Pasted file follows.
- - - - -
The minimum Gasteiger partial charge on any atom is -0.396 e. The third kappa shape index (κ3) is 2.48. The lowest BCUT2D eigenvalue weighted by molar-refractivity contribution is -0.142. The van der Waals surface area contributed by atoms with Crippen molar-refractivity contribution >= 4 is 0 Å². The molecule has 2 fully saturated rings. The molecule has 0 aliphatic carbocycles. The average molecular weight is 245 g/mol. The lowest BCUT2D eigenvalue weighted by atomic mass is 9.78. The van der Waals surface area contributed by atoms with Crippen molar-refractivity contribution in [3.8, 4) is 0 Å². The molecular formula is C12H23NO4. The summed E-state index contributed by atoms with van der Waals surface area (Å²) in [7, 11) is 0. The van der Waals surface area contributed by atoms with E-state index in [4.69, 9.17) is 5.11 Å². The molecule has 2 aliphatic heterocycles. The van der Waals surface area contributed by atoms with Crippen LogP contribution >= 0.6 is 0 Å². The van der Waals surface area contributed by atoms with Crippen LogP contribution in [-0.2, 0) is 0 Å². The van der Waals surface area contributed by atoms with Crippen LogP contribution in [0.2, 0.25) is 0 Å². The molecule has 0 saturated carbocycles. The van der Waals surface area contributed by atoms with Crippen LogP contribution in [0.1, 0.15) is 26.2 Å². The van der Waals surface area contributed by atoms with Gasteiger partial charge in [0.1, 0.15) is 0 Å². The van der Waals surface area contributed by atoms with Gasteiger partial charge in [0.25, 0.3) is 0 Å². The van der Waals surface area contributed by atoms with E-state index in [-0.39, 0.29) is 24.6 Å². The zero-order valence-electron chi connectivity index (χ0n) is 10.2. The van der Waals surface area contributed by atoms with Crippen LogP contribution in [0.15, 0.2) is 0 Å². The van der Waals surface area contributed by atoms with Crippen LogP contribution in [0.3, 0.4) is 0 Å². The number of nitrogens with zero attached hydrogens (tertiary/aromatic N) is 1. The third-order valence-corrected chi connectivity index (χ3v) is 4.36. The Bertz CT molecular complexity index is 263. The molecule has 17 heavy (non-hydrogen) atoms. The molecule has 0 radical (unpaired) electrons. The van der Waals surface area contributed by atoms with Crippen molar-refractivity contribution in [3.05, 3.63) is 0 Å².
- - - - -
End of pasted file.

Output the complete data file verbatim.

The minimum Gasteiger partial charge on any atom is -0.396 e. The third kappa shape index (κ3) is 2.48. The lowest BCUT2D eigenvalue weighted by molar-refractivity contribution is -0.142. The van der Waals surface area contributed by atoms with Crippen molar-refractivity contribution >= 4 is 0 Å². The molecule has 2 fully saturated rings. The molecule has 0 aliphatic carbocycles. The average molecular weight is 245 g/mol. The lowest BCUT2D eigenvalue weighted by atomic mass is 9.78. The van der Waals surface area contributed by atoms with Crippen molar-refractivity contribution in [3.8, 4) is 0 Å². The molecular formula is C12H23NO4. The summed E-state index contributed by atoms with van der Waals surface area (Å²) in [7, 11) is 0. The van der Waals surface area contributed by atoms with E-state index in [4.69, 9.17) is 5.11 Å². The molecule has 2 aliphatic heterocycles. The van der Waals surface area contributed by atoms with Crippen LogP contribution >= 0.6 is 0 Å². The van der Waals surface area contributed by atoms with Crippen LogP contribution in [-0.2, 0) is 0 Å². The van der Waals surface area contributed by atoms with Crippen LogP contribution in [0.2, 0.25) is 0 Å². The molecule has 0 saturated carbocycles. The van der Waals surface area contributed by atoms with Crippen LogP contribution in [0.1, 0.15) is 26.2 Å². The van der Waals surface area contributed by atoms with Gasteiger partial charge in [0.1, 0.15) is 0 Å². The van der Waals surface area contributed by atoms with Gasteiger partial charge in [0.25, 0.3) is 0 Å². The van der Waals surface area contributed by atoms with E-state index in [-0.39, 0.29) is 24.6 Å². The zero-order valence-electron chi connectivity index (χ0n) is 10.2. The van der Waals surface area contributed by atoms with Crippen LogP contribution in [0.15, 0.2) is 0 Å². The van der Waals surface area contributed by atoms with Crippen LogP contribution in [0.3, 0.4) is 0 Å². The number of nitrogens with zero attached hydrogens (tertiary/aromatic N) is 1. The third-order valence-corrected chi connectivity index (χ3v) is 4.36. The Bertz CT molecular complexity index is 263. The molecule has 17 heavy (non-hydrogen) atoms. The molecule has 0 radical (unpaired) electrons. The van der Waals surface area contributed by atoms with Crippen molar-refractivity contribution in [3.05, 3.63) is 0 Å².